3 Precepts in Rape Cases: Accusation, Extreme Scrutiny & Victim's Credibility
In essence, accused-appellants defense consists of denial and alibi, and of casting doubt on AAAs credibility.
It has been ruled that in the review of rape cases, courts are guided by the following precepts: (a) an accusation of rape can be made with facility, but more difficult for the accused, though innocent, to disprove it; (b) the complainant's testimony must be scrutinized with extreme caution since, by the very nature of the crime, only two (2) persons are normally involved; and (c) if the complainant's testimony is convincingly credible, the accused may be convicted of the crime.
In prosecuting for rape, the single most important issue is the complainant's credibility. A medical examination and a medical certificate are merely corroborative and are not indispensable to a prosecution for rape. The court may convict the accused based solely on the victims credible, natural, and convincing testimony. In rape cases, the lone testimony of the victim, if credible and free from fatal and material inconsistencies and contradictions, can be the basis for the prosecution and conviction of the accused.The rule can no less be true than when a rape victim testifies against her own father; unquestionably, there would be reason to give it greater weight than usual.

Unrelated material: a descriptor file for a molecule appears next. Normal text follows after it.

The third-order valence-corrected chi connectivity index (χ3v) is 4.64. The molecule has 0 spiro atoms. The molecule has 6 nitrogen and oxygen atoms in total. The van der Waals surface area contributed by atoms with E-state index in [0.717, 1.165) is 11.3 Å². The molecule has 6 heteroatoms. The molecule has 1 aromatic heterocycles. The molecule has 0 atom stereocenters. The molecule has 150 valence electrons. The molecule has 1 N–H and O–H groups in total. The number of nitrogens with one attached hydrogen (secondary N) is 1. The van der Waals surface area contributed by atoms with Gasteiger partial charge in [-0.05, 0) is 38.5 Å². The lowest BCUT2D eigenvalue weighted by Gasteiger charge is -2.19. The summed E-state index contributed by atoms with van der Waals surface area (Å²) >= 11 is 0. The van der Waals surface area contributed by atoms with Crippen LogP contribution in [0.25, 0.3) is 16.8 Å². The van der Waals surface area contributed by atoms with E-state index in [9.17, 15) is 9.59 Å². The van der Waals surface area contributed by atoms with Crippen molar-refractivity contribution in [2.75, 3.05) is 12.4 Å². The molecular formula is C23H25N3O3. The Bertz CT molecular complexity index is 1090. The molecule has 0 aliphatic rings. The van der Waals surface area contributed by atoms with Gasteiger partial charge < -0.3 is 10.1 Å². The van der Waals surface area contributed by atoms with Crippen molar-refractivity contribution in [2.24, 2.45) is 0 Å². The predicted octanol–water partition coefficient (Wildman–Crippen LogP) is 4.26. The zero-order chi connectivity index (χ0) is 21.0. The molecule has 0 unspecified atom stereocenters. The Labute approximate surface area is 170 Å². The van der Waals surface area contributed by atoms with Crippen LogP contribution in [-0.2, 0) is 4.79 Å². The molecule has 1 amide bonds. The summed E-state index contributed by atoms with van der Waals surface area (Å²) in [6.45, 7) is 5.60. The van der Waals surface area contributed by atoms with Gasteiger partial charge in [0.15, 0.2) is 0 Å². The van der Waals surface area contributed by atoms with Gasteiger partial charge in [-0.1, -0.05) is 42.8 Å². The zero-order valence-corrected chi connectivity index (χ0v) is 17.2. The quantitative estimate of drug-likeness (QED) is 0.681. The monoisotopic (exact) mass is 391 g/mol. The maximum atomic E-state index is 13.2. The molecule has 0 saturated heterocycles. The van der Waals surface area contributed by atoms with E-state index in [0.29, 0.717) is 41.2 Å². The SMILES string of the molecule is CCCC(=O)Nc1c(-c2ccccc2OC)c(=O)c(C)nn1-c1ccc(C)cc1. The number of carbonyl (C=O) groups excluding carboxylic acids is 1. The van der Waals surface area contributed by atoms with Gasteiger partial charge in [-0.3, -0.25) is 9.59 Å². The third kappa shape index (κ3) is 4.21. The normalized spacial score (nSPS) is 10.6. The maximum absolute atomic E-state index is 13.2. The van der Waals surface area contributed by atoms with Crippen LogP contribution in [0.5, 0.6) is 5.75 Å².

In any event, matters affecting credibility are best left to the trial court with its peculiar opportunity to observe the deportment of a witness on the stand as against the reliance by an appellate court on the mute pages of the records of the case. The spontaneity with which the victim has detailed the incidence of rape, the tears she has shed at the stand while recounting her experience, and her consistency almost throughout her account dispel any insinuation of a rehearsed testimony. The eloquent testimony of the victim, coupled with the medical findings attesting to her non-virgin state, should be enough to confirm the truth of the charges. (G.R. No. 172368; December 27, 2007)